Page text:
With the completion of a five-player trade that returned the 43-year-old Johnson to the Arizona Diamondbacks, Cashman believes he is continuing to follow an offseason plan of importing younger and more athletic players, without sacrificing the organization's efforts for 2007.
"I've stated on many occasions how I wanted to reduce payroll, improve our talent base at the Minor League level and improve our chances of trying to be the best we possibly can be," Cashman said.
"I understand that by making a move here with Randy Johnson, I do put the [pitching] rotation at risk. To take a half-step back, maybe we'll take two steps forward with the greater inventory we have to turn to."
In exchange for Johnson and $2 million in cash considerations, the Yankees acquired reliable reliever Luis Vizcaino plus three Minor Leaguers: pitchers Ross Ohlendorf and Steven Jackson, and infielder Alberto Gonzalez.
Vizcaino and Jackson were added to the Yankees' 40-man roster Tuesday following the trade, although only the 32-year-old Vizcaino -- a right-hander who appeared in a team-high 70 games for Arizona in 2006 -- is likely to be on the Yankees' Opening Day roster.
Cashman said that Vizcaino, who was 4-6 with a 3.58 ERA last year for Arizona, could slot anywhere from the sixth to the eighth inning in the Yankees bullpen -- a question to be answered by manager Joe Torre and his coaching staff in Spring Training.
Not up for debate, however, is Vizcaino's durability. Over the last five seasons, Vizcaino has pitched in 359 games with the Brewers, White Sox and D-backs, the fifth-most among all Major League pitchers during that span.
"His nickname is 'Daily' because he constantly takes the ball daily, which I think fits our bullpen perfectly," Cashman said.
The other three players acquired in the trade are projected to begin the season in the Minor Leagues, though they could see the Bronx at some point in 2007.
Gonzalez, a 23-year-old infielder from Venezuela, has been reputed as an excellent defensive infielder with improving bat control. He batted .290 with six home runs and 50 RBIs in 129 games for Double-A Tennessee of the Southern League last season before a brief promotion to Triple-A Tucson.
The Yankees also acquired a pair of 24-year-old right-handers in Jackson and Ohlendorf, the latter of whom had been thought to be in consideration for Arizona's starting rotation.
A product of Princeton University, Ohlendorf was 10-7 with a 3.29 ERA in 27 starts at Double-A, pitching 177 2/3 innings before moving up to Triple-A for one start. Jackson was 8-11 with a 2.65 ERA in 24 starts for Tennessee.
"All of them are knocking on the door," Cashman said. "We anticipate the three prospects coming into big-league camp and we'll slot them accordingly, Double-A and up, and let them compete. We're excited about the potential of these guys."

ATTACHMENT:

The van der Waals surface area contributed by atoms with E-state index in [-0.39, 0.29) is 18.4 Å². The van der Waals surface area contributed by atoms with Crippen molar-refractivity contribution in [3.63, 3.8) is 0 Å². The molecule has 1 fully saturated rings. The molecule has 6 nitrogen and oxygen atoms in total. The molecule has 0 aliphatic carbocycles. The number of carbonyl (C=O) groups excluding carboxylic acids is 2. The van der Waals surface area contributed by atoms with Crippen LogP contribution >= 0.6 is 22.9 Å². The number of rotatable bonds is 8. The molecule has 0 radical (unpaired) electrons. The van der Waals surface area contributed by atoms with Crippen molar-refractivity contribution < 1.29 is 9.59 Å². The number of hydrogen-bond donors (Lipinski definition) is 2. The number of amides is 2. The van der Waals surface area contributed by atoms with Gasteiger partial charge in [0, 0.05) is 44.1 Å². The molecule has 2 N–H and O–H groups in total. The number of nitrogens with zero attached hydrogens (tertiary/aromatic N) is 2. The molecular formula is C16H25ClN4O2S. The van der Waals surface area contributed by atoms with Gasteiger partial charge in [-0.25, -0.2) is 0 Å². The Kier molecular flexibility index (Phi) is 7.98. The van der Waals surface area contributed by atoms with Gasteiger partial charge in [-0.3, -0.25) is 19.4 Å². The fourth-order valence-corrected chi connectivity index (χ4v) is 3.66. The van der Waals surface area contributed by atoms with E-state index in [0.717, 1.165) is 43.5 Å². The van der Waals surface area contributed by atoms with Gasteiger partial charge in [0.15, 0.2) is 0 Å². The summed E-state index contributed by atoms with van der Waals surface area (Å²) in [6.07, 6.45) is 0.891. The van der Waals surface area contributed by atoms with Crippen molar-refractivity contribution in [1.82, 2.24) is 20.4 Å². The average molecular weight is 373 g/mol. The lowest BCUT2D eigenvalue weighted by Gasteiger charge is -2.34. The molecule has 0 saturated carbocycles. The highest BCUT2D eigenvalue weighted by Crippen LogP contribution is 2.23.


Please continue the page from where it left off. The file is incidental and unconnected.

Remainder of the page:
The announcement completed a lengthy negotiation process with the D-backs, following the agreement of the trade's structure last Thursday. In exchange for waiving his no-trade clause, Johnson received a contract extension for 2008 from Arizona and will earn a reported $26 million over the remainder of his deal.
Cashman said that Johnson did not request a trade from the Yankees, but in a telephone conversation, the left-hander had expressed a desire to pitch closer to his Phoenix-area home if a situation presented itself.
Calling the hurler to express the organization's condolences regarding the passing of Johnson's older brother, Greg, Cashman said that Johnson spoke at length about the importance of family at this stage in his career.
"It was toward the end of that conversation that he opened up even more," Cashman said. "[Johnson said that] if there was an opportunity that made sense from the Yankees' point of view that got him to be closer to home, to not necessarily be troubled by that no-trade clause that he has."
In two seasons with the Yankees, Johnson won 34 games and pitched 225 2/3 and 205 innings, respectively, while compiling a 4.36 ERA and striking out 383 batters.
Though he worked with untold amounts of back pain for much of his tenure -- the effect of a herniated disc that finally required a surgical procedure in October -- he was a reliable piece of the Yankees' rotation every five days, and a factor the organization will need to replace in the very near future.
Cashman said that the Yankees will look to some of their younger pitchers to meet that need. Aside from Ohlendorf and Jackson, the farm system has prospered with the development and addition of prospects like Philip Hughes, Jeff Karstens and Humberto Sanchez, among others.
"I'm hoping some people will step up and accept that challenge," Cashman said. "You'd been hearing people for years saying that [Minor Leaguers] don't have a chance in this organization. One thing I'm proud about is that I don't hear that much anymore. I think our kids know they have a chance."
Bryan Hoch is a reporter for MLB.com. This story was not subject to the approval of Major League Baseball or its clubs.